# Binary operations

So far, the programs in our language have only had to deal with one value at a time. That's quite intentional–by restricting our language in this way we've been able to compile everything using only the rax register! Today, that changes. Instead of dealing with one value, we're going to introduce operations that deal with–get this–two values. As it turns out, this is much more challenging!

## Binary operations in the interpreter

…Or at least, it's much more challenging in the compiler. Binary operations in our interpreter really won't be very different from unary operations! First off, here are the operations we will support:

• (+ e1 e2) adds the values of the expressions e1 and e2. e1 and e2 should evaluate to numbers.
• (- e1 e2) subtracts the values of the expressions e1 and e2. e1 and e2 should evaluate to numbers.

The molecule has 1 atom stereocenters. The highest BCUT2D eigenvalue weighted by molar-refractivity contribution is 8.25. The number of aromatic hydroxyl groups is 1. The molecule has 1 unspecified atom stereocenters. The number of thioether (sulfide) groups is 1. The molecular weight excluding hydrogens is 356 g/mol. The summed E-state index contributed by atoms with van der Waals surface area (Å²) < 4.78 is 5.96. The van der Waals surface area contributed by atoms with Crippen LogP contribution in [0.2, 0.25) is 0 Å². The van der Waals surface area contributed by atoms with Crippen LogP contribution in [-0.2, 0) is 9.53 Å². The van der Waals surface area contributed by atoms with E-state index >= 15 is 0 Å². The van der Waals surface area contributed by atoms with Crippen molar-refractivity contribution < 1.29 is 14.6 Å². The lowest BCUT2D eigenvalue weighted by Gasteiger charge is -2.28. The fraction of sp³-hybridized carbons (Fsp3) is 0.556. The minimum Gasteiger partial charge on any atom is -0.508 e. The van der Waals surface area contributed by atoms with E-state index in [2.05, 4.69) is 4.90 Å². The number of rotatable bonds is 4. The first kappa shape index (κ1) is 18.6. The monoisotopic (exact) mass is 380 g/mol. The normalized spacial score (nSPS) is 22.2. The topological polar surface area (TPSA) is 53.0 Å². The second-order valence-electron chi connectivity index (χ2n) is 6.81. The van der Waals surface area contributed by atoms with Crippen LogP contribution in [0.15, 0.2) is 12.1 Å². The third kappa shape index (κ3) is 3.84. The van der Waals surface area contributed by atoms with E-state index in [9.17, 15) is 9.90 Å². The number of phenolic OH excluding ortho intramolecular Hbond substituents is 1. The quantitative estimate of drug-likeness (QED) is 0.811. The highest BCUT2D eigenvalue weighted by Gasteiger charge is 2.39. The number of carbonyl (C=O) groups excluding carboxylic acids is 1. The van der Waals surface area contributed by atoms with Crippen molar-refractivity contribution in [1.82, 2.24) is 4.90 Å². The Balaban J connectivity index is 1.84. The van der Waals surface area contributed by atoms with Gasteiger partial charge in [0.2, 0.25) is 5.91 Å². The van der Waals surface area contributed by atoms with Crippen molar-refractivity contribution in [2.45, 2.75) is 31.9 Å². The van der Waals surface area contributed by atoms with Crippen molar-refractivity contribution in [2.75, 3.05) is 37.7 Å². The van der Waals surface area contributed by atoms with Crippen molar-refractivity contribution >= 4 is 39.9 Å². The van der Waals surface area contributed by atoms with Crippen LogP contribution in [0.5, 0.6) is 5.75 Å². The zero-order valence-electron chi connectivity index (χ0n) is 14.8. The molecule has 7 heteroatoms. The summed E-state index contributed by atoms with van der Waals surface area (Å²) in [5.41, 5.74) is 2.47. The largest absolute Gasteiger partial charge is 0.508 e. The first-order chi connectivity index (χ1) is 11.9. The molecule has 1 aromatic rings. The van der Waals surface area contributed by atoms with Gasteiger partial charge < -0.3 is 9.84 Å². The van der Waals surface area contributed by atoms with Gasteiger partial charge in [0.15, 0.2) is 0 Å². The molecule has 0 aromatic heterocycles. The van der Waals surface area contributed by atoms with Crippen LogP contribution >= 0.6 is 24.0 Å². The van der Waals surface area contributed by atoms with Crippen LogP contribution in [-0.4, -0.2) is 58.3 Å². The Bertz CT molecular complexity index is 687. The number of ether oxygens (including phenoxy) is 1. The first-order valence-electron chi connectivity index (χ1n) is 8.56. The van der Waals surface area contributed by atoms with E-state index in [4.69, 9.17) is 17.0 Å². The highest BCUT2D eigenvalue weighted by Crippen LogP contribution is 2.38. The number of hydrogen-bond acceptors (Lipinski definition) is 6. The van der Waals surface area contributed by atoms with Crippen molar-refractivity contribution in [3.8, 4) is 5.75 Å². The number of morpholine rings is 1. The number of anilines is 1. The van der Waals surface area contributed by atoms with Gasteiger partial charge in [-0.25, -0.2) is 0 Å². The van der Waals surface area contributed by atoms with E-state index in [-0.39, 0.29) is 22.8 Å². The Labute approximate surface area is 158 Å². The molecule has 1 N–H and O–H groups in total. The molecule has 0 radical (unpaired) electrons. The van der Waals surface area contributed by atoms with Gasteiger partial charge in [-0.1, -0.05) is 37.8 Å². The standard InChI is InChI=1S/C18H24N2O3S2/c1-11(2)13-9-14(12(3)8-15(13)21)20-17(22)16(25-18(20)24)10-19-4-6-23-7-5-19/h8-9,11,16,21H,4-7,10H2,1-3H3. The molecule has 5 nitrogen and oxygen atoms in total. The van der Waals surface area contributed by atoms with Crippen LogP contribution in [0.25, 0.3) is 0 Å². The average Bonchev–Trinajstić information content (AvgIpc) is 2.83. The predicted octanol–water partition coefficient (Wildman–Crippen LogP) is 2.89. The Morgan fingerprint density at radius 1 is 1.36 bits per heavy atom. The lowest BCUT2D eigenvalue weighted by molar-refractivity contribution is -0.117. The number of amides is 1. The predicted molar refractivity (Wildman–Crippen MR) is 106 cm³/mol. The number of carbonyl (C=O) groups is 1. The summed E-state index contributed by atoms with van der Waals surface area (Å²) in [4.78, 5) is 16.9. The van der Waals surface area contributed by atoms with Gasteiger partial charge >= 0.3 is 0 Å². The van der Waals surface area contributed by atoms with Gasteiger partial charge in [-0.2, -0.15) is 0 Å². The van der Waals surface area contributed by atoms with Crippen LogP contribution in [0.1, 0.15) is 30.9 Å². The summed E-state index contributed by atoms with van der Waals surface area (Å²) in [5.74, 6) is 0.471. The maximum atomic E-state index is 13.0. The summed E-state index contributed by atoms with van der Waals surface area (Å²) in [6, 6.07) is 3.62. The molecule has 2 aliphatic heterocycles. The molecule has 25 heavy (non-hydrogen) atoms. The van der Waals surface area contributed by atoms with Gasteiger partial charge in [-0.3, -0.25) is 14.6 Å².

• (= e1 e2) evaluates to true if e1 and e2 evaluate to the same value and false otherwise
• (< e1 e2) evaluates to true if e1 evaluates to a smaller number than e2 and false otherwise. e1 and e2 should evaluate to numbers.

Here are the cases we'll need to add to interp_exp:

interp.ml

let interp_exp exp =
match exp with
(* some cases elided... *)
| Lst [Sym "+"; e1; e2] -> (
match (interp_exp e1, interp_exp e2) with
| Number n1, Number n2 ->
Number (n1 + n2)
| _ ->
| Lst [Sym "-"; e1; e2] -> (
match (interp_exp e1, interp_exp e2) with
| Number n1, Number n2 ->
Number (n1 - n2)
| _ ->
| Lst [Sym "="; e1; e2] ->
Boolean (interp_exp e1 = interp_exp e2)
| Lst [Sym "<"; e1; e2] -> (
match (interp_exp e1, interp_exp e2) with
| Number n1, Number n2 ->
Boolean (n1 < n2)
| _ ->